Children’s mental health services reach breaking point as Covid sees demand soar

85 per cent of NHS trust leaders polled said they could not meet the demand for eating disorder services

Covid-19 has resulted in a spike in demand for children and young people’s mental health services
Covid-19 has resulted in a spike in demand for children and young people’s mental health services

Mental health services for children and young people are at breaking point, with 100 per cent of NHS trust leaders polled stating that demand has increased compared to six months ago, according to a new survey.

A poll of 35 NHS mental health trust leaders in England by NHS Providers found that 80 per cent described the spike in demand for services as “significant”, while 20 per cent called it “moderate”.

85 per cent said they could not meet the demand for eating disorder services, while two thirds said they were unable to meet demand for community and inpatient CAMHS (Child and Adolescent Mental Health Services).

The survey also reveals that rising numbers of children and young people are presenting at A&E with mental health problems, such as self-harm and suicidal thoughts, with one trust leader stating they had witnessed an increase of up to 50 per cent.

An increase in the complexity of cases due to the pandemic was cited as the reason for the spike in demand by 88 per cent of those polled, while an additional demand for services because of Covid-19 was cited by 42 per cent of trust leaders.

A lack of suitable social care provision (42 per cent), not enough patient beds (36 per cent) and staff shortages (33 per cent) were also named as barriers to services not being met.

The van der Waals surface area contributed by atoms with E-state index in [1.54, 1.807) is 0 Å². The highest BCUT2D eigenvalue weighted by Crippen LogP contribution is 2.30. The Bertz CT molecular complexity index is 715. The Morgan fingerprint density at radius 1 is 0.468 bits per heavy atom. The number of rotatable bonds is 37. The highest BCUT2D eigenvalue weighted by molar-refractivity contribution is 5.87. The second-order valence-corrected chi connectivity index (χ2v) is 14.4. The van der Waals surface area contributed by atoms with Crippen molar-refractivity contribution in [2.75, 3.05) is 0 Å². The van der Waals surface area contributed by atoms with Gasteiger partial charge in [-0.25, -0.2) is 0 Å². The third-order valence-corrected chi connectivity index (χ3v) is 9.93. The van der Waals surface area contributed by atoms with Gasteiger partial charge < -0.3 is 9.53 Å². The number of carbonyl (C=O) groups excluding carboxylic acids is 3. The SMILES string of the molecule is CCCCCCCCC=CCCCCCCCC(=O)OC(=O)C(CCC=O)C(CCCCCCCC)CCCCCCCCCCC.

Some 78 per cent of those polled said they were extremely (47 per cent) or moderately (31 per cent) concerned about their trust’s ability to meet the level of anticipated demand over the next 12-18 months, while 85 per cent of trust leaders said they were concerned about staff wellbeing, stress levels and burnout.

Deputy chief executive of NHS Providers, Saffron Cordery, said: “Covid-19 has clearly had a big impact on children's lives and their mental health.

“As the NHS focuses on recovery from the pandemic, we must recognise the extent of its impact on mental health services and ensure they also get the focus and attention they need.

“Despite welcome support and improved funding for some mental health services over recent years, the pandemic has brought into sharp focus the impact of rising demand and chronic underinvestment in beds, workforce and capital. We are now into a time of reckoning.”

She added that the findings offered evidence that mental health services “must be an absolute priority”.

Claire Murdoch, NHS England's national mental health director, said: “The pandemic has turned lives upside down, hitting young people particularly hard and in some areas, staff are now treating more children and young people than ever before - the NHS has responded rapidly to the increased demand with a wide range of services available for those who need help, including through 183 mental health support teams working with schools across the country.”

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